Thursday, June 30, 2011

Mid-Year Review

On January 1 of this year, I blogged about my goals for 2011. As I was thinking about this the other day, I knew I was falling short in most areas, if not all of them. I need to refresh my memory not only with what my goals for the year are but also why they were important to me at one time...

1. Bible Study - D
Sad to say, I've really dropped off here. I was doing well with my own personal study, but I had to change my focus in order to write some articles for a monthly (now bi-monthly, if at all...) e-magazine that a friend of mine was putting out. I'd be so intensely studying for the article that once I finished writing it, I'd "take a break". A lengthy break. A 3-week-long break before starting work on the next one. And now, since I haven't had to turn in an article since late May and I don't know when my next deadline will be, the break has turned into over a month now. I need to return to what I was studying before the magazine articles took my time...

2. Weight Loss - C
Well, the Christmas holidays set me off and I'm just now getting back to losing weight again. Of course, the weight I'm losing now is the 7 pounds I put back on... But it's going well right now. I've lost 5 pounds of that over the last month. I've been exercising more regularly. First it was through 20-minute segments of strength training and cardio, based in part on Jillian Michaels' 30-Day Shred. More recently it's been through swimming laps at the pool a few times each week. I'm noticing a difference! That's encouraging! Now if I can keep it up, I'm on a good track to lose some more. I'm dreading the plateau I always seem to hit, but I have a few tricks up my sleeve this time...

3. Cooking - A
While I haven't tried many recipes yet from Cooking Light or Now Eat This!, I have been more adventurous in my cooking. I chalk that up to a wonderful book called How to Cook Without a Book. Yes, I know. Funny title. But it's such a great book! Basically, you learn cooking techniques. Then you should be able to cook a wealth of recipes without having to rely on a recipe. I now make my own pasta sauce for a lot less than I was paying for jarred sauce - which I always tweaked anyway! I can make a frittata and I know how to vary ingredients based on what I want or what I have. (Of course, since those are baked, they'll be on our fall/winter rotation. I don't like to turn the oven on if I can help it during the spring/summer...) I've also learned about various pasta dishes that are quick, easy, and flavorful - and I can make it any way I like. Bring on the experimentation! Soon I hope to try a pasta/spinach/ricotta dish, maybe with some Italian sausage mixed in for protein and spice. I also want to try my hand at spanakopita (Greek phyllo pies with spinach and feta). I love what I learned and I'm excited to be able to use it! Yes, I'll still use some cookbooks and actual recipes for things, but I'm no longer afraid to jump out on my own and try something new.

4. Photography - F
I have done soooo little with this. I think it's mainly because I'm overwhelmed with photos on my computer that need to be edited, renamed, and filed into iPhoto. I won't say how many months worth, but I will admit that this is the worst I've let it pile up. I thought summer would be a great time to get it under control again, but it seems we're busier now than we were during the school year. Actually, it's just that when I think about it, I'm busy with something else. When I'm not busy and have some time to work on it, I don't think about it. I need to make a list.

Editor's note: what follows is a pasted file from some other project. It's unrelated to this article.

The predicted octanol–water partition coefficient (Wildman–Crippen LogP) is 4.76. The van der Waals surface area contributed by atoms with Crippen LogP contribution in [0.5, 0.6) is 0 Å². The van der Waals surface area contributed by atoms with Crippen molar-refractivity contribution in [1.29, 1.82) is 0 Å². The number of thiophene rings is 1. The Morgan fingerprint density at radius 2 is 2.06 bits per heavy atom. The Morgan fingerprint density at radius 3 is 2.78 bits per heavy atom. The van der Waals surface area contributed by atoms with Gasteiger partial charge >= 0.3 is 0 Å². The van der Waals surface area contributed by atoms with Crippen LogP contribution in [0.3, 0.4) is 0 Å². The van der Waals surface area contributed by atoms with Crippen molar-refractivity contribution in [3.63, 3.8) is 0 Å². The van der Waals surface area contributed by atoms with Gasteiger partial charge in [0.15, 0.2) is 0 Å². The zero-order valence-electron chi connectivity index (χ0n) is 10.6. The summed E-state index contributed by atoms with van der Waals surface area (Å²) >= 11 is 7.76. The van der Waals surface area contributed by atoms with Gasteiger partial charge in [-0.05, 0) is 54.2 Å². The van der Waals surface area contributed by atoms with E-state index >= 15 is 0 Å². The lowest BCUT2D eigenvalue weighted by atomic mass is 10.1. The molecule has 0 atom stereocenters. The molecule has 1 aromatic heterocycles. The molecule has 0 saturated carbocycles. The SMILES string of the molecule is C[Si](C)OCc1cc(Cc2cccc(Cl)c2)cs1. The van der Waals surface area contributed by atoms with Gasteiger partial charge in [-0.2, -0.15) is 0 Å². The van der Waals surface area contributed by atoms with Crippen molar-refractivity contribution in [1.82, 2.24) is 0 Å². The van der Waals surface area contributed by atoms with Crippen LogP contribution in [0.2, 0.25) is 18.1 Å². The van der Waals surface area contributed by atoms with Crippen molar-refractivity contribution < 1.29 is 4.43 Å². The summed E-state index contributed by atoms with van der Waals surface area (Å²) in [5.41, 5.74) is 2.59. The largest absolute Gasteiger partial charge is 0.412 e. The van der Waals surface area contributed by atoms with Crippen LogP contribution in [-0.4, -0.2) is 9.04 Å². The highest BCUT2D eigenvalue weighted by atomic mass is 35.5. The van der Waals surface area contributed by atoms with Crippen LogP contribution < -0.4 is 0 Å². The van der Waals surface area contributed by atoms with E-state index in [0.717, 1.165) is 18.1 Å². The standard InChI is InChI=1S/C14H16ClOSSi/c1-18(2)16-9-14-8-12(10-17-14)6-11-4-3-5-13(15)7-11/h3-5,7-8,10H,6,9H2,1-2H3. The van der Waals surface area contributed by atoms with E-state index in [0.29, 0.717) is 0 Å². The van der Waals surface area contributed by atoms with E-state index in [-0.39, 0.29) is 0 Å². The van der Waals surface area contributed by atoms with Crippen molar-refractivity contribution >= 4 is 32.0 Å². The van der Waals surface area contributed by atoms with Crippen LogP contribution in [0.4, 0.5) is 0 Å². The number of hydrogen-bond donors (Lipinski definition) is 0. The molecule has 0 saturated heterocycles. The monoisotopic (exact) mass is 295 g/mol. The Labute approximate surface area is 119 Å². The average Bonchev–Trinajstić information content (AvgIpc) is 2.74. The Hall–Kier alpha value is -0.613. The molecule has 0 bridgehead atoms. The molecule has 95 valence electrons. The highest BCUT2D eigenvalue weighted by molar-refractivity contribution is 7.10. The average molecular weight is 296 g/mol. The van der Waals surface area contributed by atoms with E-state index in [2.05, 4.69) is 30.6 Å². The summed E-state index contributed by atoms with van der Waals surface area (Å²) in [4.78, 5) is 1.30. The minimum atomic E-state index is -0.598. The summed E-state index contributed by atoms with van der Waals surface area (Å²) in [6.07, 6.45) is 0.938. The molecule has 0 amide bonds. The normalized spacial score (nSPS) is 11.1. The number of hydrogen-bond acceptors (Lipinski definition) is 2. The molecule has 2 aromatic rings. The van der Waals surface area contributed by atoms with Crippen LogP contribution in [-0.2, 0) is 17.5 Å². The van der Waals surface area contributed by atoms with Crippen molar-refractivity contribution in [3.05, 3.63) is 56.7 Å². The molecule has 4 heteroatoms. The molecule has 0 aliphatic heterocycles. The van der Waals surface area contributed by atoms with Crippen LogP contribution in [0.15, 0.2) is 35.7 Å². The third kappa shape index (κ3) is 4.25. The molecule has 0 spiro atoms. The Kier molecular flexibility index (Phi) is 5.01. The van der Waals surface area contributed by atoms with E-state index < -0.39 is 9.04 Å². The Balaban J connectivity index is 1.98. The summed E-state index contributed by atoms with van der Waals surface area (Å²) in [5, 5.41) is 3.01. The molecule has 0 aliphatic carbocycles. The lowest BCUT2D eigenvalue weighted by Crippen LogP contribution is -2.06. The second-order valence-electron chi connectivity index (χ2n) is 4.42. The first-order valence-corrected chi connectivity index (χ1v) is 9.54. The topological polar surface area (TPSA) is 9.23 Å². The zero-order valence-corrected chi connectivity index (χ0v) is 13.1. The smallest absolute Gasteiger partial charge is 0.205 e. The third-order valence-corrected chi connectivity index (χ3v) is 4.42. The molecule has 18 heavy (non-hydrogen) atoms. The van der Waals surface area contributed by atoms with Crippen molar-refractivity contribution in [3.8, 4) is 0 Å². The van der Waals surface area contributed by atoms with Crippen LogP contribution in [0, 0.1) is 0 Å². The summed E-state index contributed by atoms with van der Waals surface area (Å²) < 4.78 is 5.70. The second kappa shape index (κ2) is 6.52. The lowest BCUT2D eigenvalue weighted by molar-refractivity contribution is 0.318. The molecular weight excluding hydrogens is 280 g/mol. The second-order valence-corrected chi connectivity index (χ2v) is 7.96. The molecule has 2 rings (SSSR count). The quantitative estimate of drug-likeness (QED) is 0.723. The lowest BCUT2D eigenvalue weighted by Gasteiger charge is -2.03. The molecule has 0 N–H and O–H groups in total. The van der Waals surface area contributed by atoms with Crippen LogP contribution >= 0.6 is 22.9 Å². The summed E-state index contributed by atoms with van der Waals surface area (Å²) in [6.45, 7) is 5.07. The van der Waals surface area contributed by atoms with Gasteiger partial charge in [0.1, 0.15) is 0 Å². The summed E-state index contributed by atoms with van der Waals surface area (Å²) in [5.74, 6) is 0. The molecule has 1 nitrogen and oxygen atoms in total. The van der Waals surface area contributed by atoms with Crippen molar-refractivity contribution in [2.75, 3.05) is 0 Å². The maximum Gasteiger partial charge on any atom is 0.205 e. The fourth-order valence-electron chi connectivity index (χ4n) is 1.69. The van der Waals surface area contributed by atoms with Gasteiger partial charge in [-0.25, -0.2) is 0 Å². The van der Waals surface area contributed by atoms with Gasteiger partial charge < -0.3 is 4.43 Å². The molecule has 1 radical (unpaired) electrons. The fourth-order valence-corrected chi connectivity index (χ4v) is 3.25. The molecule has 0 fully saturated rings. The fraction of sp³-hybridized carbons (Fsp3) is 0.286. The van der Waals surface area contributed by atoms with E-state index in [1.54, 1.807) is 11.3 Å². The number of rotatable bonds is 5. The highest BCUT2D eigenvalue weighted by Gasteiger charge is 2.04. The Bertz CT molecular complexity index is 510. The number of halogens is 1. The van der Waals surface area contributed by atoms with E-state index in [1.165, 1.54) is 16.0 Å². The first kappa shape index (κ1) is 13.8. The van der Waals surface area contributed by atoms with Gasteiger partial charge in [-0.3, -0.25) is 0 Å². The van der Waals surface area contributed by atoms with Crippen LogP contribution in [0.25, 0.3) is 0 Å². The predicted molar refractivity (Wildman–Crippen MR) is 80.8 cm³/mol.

5. Reading - C
Earlier this year, my reading started slow. I think a lot of that had to do with reading classics. While they aren't bad, and it's something I wanted to do, they are definitely a slower read for me. And the fact that I spent a lot of time watching six seasons of Grey's Anatomy on Netflix instead of reading makes for slower-growing book lists. I gave up on reading one classic a month in April, I believe. I had started rereading Lord of the Flies, a favorite from high school, but it just wasn't a great as I remembered. Then I got Decision Points from the library and needed to hurry with it because it was a popular book. I had been 11th in line for it when I placed a hold on it. It was a good book, but it took me a while to get through it. When I had the chance to get back to LOTF, I just wasn't interested anymore. Plus I have too many other library books on my shelf that aren't classics that I need to get read - that I want to read more than classics right now. I'll go back to my old habit of picking up a classic every once in a while... This month, I did read four books, though. I think my total for the year is currently 14...? I've got a long way to go to reach my goal of 36, which I still want to achieve. I can do it!

6. Blogging - D
January was good. February and following months, not so much. I still put some blame on Facebook. I've often come up with statuses for FB that would be better suited for a blog post, but I just shorten them and go on with life. I watched - and enjoyed - Biggest Loser and American Idol this year, but I never felt the need to blog about it. I did write about some articles from my current magazine subscriptions, but not many. And I've let my magazine perusing slide, too. I'm a few months back. I've decided to let Real Simple lapse when renewal comes up. I like it, but it's not one I use much. Cooking Light, on the other hand, has some really useful tips throughout, as well as some great-sounding recipes. Of course, I need to try those recipes instead of just looking at them... My 6-month gift subscription from Lindsay runs out with the August issue, but I decided it's one I want to keep around for at least another year. Last week I renewed it. Maybe I'll pick up blogging about some of that again. As for blogging about life, there's a lot I could do right now. But I feel the need to hold back sometimes. Maybe I'll blog and save the entries as drafts for posting a little later when there's some distance between me and the situations... (I tend to not share a lot of things with a lot of people... That's a big admittance right there.)